Have you ever used a dutch oven? Over a camp fire these pot-pan combos can be great for making a pot of beans, soup or chili, but did you know you can also bake in them?
This spring my husband and I attended a dutch oven cooking class where we learning to make everything from a rolled pork loin to pineapple upside down cake and yeast rolls. It was a lot of fun, very educational and tasty! We had a good sized class and everyone made a dish or two, so in the end, we had a huge feast.
Dutch Ovens Are Great for Controlled Cooking
A dutch oven is very heavy cast iron and if used right, can provide a very regulated heat. This makes it the perfect setup for baking outdoors. It may surprise you, but a dutch oven is not to be used over an open fire, and actually requires very little fuel! Our class used charcoal because it’s the easiest to calculate and regulate, but wood works too! This chart is very helpful in figuring out how many charcoal biscuits are needed to achieve the desired temperature for your oven size! And yes, you can double-stack dutch ovens!
Getting Started Cooking in a Dutch Oven
Once you know how big your Dutch Oven is, and how many charcoal biscuits you need to maintain the correct temperature for your recipe, get some charcoal ready. Make sure to ready at least twice as many as your pan says to use, cause you’ll end up needing to replace some partway through the cooking process as they cool down or burn out. Just like you would if you were grilling, light the charcoal and wait for the biscuits to get nice and gray. They will be oh-so-hot. Us very long-handled tongs to place them under and on top of your dutch oven. You will want to do all this before putting your batter in the pan if your recipes calls for preheating the oven. If no preheat is necessary, load the pan up with food first, then add the charcoal.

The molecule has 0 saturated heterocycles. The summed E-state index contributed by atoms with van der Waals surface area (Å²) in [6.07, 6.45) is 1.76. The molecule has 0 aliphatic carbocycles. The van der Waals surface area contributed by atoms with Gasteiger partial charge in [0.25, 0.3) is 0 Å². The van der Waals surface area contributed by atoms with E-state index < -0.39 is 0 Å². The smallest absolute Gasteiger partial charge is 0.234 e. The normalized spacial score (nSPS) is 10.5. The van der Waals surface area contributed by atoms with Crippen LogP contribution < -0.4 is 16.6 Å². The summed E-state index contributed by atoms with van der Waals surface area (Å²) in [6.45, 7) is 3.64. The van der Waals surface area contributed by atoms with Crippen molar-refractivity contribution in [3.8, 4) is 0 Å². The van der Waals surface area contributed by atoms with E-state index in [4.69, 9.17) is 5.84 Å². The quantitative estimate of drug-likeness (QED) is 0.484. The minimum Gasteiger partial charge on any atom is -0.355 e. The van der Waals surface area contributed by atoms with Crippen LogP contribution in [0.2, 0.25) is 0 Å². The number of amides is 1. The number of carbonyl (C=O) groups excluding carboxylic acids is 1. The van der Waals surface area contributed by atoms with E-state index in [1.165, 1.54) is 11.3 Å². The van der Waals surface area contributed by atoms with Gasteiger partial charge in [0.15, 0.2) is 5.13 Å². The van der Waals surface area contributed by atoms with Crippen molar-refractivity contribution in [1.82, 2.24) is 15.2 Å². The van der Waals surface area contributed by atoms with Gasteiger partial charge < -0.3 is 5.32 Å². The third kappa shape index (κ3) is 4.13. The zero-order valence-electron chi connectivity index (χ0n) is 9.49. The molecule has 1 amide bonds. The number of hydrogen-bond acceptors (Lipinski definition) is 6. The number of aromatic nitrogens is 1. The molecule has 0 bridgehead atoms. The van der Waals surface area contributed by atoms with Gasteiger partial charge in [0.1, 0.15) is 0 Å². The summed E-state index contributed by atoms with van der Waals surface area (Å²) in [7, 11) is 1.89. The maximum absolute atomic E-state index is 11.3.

Note: For yeast breads, you can let your dough do its last rise right in the pan. Put the loaves or rolls in the cool dutch oven, then load up with the charcoal. The dough will rise as the oven warms up!
Keep an Eye on Your Temperature!
Be sure to set your timer for about 10 minutes. When it dings, use a heavy-duty potholder to pick up the whole oven by the handle and give it a quarter turn, to the right. Next do the same with the lid, but turn it to the left. This helps to shift the heat so you don’t have some parts getting over cooked while others remain undone. Do this every 10-15 minutes during your cook time. Replace coals that have burnt to ash (dump ash off the lid if possible… ash insulates, and will keep the heat of the coals from warming the oven) or turned cold.
Wind can really affect your temperature. If it’s breezy outdoors, try to set up a wind block behind your cooking area. Some people use these heavy iron cooking tables, but most people cook right down on the ground, so you may want to stretch a tarp between two sticks, or set a large cooler behind your cooking area to keep the wind from blowing all your heat away. Remember, this isn’t an open flame. Your heat is concentrated right on the oven so you won’t be keeping warm by this ‘fire’ or melting things that are nearby. Do that, er, the keeping warm part anyway, over where you’re getting the charcoal or wood ready.
When Your Food is Ready…
I can’t wait to hear what kinds of things you make in your dutch oven!